Some other border-crossing highlights:

  • All of our new friends delight in saying “How YOU doin?”, which they were proud to tell me is a favorite saying of Joey Tribbiani. Want world peace in 2008? It seems you can’t afford not to elect Matt LeBlanc.
  • If a bar plays music, then Tom and Sandeep are guaranteed to request Haddaway’s “What is Love?” Their SNL-style head-banging is enriched by the fact that they are consistently wearing ridiculous hats and/or wigs. Watch out, ladies!

Reggae Night at The Point must have been a success, because the music attracted one character who I must mention here. Toward the end of last night, a middle-aged Rastafarian sat down next to our group on the balcony. He introduced himself as a traveler who speaks eight different languages, and who gives hugs to people who are of mixed heritage. As an Irish and Korean mix, Kathy was the lucky recipient of the first hug.

I asked his name, and he announced that he has two names: a Danish name, which means “the Viking who must die for his cause,” and a Greek name, which he would not share with me. He then decided that he is known in Venezuela as “TonTon,” which means “crazy,” and that I could call him this. When I told him my name, he fell silent, with a teary, far-off look in his eye. I asked if everything was OK, and he told me that he was going to get a tattoo on his back of a tombstone, inscribed with “coincidence.”

The pensive mood was suddenly broken by his exclamation that he had discovered a pyramind in Sarajevo, older than the Egyptian pyramids. Perhaps sensing my skepticism, TonTon quickly produced photographs from his backpack. The first showed him climbing through some trees in the middle of the night, and he described this as a picture of him “searching through the bush.” Next was a picture of him holding a football-sized rock up to the camera. I asked about the rock, and he explained that the pyramid was inside the rock. He then regaled us with the tale of how he cracked open the rock to discover the pyramid hidden inside. TonTon was not out for money, so he donated the pyramid to the restaurant nearest where he found the rock, and he was pleased to announce that the restaurant was re-named in honor of the discovery.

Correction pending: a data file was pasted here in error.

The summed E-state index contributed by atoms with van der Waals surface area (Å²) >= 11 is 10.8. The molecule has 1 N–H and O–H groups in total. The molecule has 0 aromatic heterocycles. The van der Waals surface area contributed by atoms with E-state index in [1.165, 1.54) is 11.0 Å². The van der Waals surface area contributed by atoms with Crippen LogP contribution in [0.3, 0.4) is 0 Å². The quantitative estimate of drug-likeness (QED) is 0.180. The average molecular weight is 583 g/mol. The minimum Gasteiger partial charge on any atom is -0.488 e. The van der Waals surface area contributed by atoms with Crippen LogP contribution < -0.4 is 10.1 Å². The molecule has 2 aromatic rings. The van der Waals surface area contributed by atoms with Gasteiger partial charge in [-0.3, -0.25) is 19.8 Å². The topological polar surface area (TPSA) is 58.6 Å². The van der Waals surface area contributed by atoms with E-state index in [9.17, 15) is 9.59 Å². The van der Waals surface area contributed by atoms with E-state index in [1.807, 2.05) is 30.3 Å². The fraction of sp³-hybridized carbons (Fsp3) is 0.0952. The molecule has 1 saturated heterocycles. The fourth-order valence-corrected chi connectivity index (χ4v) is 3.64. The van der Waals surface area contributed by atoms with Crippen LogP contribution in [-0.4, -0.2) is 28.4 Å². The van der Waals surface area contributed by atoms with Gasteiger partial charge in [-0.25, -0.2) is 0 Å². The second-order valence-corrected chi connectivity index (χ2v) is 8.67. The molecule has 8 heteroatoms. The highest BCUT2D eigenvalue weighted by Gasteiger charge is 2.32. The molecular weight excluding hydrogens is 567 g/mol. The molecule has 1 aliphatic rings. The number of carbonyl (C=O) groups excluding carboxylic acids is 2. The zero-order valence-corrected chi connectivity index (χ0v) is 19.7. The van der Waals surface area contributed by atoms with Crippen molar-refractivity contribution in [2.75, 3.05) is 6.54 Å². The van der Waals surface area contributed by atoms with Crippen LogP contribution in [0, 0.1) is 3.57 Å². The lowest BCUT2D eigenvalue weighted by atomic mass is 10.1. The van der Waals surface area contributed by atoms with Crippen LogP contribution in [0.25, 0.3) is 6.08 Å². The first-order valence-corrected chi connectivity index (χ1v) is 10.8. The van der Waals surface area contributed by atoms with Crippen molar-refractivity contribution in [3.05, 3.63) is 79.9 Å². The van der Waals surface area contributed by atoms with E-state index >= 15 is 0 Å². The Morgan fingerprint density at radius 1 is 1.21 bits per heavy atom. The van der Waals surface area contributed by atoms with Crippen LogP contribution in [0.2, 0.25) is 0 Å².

“TonTon” the World Traveler

I guess even TonTon runs out of things to talk about after a while, as he soon fell silent. I thought that might be the last of him, until he suddenly turned to me, and quietly, began singing Bob Marley lyrics in his most soothing voice. I think this might have continued for the rest of the night, but it was around this time that the bar announced they were closing. As we gathered our belongings, TonTon looked into my eyes and sang a new song. As he walked away, he told me that he was singing a speech from 1977. I called after him that I was too young to remember it. He looked back over his shoulder, one last time, to say, “you’re never too young.”